Type I spiral ganglion neurons (SGNs) transmit sound information from cochlear hair cells to the CNS. Using transcriptome analysis of thousands of single neurons, we demonstrate that murine type I SGNs consist of subclasses that are defined by the expression of subsets of transcription factors, cell adhesion molecules, ion channels, and neurotransmitter receptors. Subtype specification is initiated prior to the onset of hearing during the time period when auditory circuits mature. Gene mutations linked to deafness that disrupt hair cell mechanotransduction or glutamatergic signaling perturb the firing behavior of SGNs prior to hearing onset and disrupt SGN subtype specification. We thus conclude that an intact hair cell mechanotransduction machinery is critical during the pre-hearing period to regulate the firing behavior of SGNs and their segregation into subtypes. Because deafness is frequently caused by defects in hair cells, our findings have significant ramifications for the etiology of hearing loss and its treatment.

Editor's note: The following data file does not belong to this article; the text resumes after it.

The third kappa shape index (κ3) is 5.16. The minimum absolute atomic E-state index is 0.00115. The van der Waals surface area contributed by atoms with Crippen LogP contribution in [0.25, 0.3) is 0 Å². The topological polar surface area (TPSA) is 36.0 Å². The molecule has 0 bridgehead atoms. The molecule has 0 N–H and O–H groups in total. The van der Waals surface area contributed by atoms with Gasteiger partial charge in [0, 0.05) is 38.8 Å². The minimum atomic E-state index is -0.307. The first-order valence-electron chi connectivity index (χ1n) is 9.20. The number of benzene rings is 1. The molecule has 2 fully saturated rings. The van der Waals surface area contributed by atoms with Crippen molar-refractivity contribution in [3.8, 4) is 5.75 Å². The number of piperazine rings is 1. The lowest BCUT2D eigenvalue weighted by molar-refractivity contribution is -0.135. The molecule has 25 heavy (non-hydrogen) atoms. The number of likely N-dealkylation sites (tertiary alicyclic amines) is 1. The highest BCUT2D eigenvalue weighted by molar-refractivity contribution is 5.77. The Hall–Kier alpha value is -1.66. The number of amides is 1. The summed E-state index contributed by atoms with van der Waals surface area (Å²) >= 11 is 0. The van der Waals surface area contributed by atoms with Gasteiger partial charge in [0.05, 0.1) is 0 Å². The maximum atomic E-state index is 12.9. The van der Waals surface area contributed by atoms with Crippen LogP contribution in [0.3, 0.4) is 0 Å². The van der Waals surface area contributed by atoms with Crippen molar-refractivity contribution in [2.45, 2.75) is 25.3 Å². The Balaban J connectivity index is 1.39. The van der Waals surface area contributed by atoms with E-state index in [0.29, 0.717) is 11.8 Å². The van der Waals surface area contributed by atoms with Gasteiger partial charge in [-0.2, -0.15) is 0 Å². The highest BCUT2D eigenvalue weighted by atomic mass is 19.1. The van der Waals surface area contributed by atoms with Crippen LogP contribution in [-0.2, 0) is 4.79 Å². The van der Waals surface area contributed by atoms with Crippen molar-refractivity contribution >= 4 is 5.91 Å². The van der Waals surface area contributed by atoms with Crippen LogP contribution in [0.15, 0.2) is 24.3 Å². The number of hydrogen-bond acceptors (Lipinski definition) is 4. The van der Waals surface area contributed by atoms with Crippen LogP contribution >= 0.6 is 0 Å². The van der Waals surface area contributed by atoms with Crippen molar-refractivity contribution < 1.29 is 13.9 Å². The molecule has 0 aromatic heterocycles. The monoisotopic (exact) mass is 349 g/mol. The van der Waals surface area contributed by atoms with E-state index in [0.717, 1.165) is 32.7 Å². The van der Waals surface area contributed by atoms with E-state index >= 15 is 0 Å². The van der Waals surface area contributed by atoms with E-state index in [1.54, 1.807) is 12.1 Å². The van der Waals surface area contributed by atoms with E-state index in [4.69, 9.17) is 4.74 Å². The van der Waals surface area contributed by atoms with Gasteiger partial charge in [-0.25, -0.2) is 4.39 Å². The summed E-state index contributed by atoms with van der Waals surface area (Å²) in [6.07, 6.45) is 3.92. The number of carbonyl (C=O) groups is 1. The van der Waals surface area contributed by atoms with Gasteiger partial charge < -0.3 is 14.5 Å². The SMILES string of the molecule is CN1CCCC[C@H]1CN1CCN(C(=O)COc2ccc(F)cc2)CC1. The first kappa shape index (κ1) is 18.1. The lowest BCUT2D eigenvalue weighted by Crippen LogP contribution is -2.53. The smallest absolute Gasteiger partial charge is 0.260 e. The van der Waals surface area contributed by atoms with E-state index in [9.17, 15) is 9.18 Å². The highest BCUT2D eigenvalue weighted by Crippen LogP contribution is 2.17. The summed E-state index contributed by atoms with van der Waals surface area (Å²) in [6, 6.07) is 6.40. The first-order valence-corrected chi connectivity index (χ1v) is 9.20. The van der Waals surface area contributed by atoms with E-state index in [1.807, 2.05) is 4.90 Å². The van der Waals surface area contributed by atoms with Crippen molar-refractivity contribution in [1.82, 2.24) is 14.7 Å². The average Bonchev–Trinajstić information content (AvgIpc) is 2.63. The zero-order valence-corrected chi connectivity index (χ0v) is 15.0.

Keywords: hair cell; mechanotransduction; neuronal diversity; neuronal subtypes; single-cell RNA sequencing; spiral ganglion neuron; spontaneous activity.
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